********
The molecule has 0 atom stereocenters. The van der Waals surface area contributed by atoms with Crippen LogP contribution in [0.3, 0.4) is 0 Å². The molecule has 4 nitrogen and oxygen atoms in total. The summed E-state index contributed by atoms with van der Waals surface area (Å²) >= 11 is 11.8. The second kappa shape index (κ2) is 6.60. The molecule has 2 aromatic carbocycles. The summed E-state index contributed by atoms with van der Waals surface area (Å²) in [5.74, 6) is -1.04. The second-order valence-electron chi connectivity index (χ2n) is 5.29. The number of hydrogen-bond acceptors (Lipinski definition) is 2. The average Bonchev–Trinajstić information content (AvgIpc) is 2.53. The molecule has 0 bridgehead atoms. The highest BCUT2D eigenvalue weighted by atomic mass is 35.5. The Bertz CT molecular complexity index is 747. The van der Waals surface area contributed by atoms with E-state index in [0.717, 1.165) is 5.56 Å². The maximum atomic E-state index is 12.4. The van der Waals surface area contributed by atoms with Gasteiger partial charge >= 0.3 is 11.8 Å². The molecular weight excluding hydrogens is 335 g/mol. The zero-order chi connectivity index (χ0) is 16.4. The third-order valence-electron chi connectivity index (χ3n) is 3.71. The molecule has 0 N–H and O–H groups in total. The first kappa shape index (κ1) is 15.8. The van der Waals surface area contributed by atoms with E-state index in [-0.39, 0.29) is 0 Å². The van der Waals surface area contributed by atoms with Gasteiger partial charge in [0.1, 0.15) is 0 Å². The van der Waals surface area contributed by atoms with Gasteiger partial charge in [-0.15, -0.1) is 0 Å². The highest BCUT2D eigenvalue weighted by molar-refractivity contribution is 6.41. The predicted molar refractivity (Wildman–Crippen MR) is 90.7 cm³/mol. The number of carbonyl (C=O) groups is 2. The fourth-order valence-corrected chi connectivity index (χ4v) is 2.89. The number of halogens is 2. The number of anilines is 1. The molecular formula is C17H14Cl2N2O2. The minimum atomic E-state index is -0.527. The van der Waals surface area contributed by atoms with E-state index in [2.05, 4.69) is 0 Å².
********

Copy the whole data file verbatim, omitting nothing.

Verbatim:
The molecule has 0 atom stereocenters. The van der Waals surface area contributed by atoms with Crippen LogP contribution in [0.3, 0.4) is 0 Å². The molecule has 4 nitrogen and oxygen atoms in total. The summed E-state index contributed by atoms with van der Waals surface area (Å²) >= 11 is 11.8. The second kappa shape index (κ2) is 6.60. The molecule has 2 aromatic carbocycles. The summed E-state index contributed by atoms with van der Waals surface area (Å²) in [5.74, 6) is -1.04. The second-order valence-electron chi connectivity index (χ2n) is 5.29. The number of hydrogen-bond acceptors (Lipinski definition) is 2. The average Bonchev–Trinajstić information content (AvgIpc) is 2.53. The molecule has 0 bridgehead atoms. The highest BCUT2D eigenvalue weighted by atomic mass is 35.5. The Bertz CT molecular complexity index is 747. The van der Waals surface area contributed by atoms with E-state index in [0.717, 1.165) is 5.56 Å². The maximum atomic E-state index is 12.4. The van der Waals surface area contributed by atoms with Gasteiger partial charge >= 0.3 is 11.8 Å². The molecular weight excluding hydrogens is 335 g/mol. The zero-order chi connectivity index (χ0) is 16.4. The third-order valence-electron chi connectivity index (χ3n) is 3.71. The molecule has 0 N–H and O–H groups in total. The first kappa shape index (κ1) is 15.8. The van der Waals surface area contributed by atoms with E-state index in [-0.39, 0.29) is 0 Å². The van der Waals surface area contributed by atoms with Gasteiger partial charge in [0.1, 0.15) is 0 Å². The van der Waals surface area contributed by atoms with Gasteiger partial charge in [-0.15, -0.1) is 0 Å². The highest BCUT2D eigenvalue weighted by molar-refractivity contribution is 6.41. The predicted molar refractivity (Wildman–Crippen MR) is 90.7 cm³/mol. The number of carbonyl (C=O) groups is 2. The fourth-order valence-corrected chi connectivity index (χ4v) is 2.89. The number of halogens is 2. The number of anilines is 1. The molecular formula is C17H14Cl2N2O2. The minimum atomic E-state index is -0.527. The van der Waals surface area contributed by atoms with E-state index in [2.05, 4.69) is 0 Å².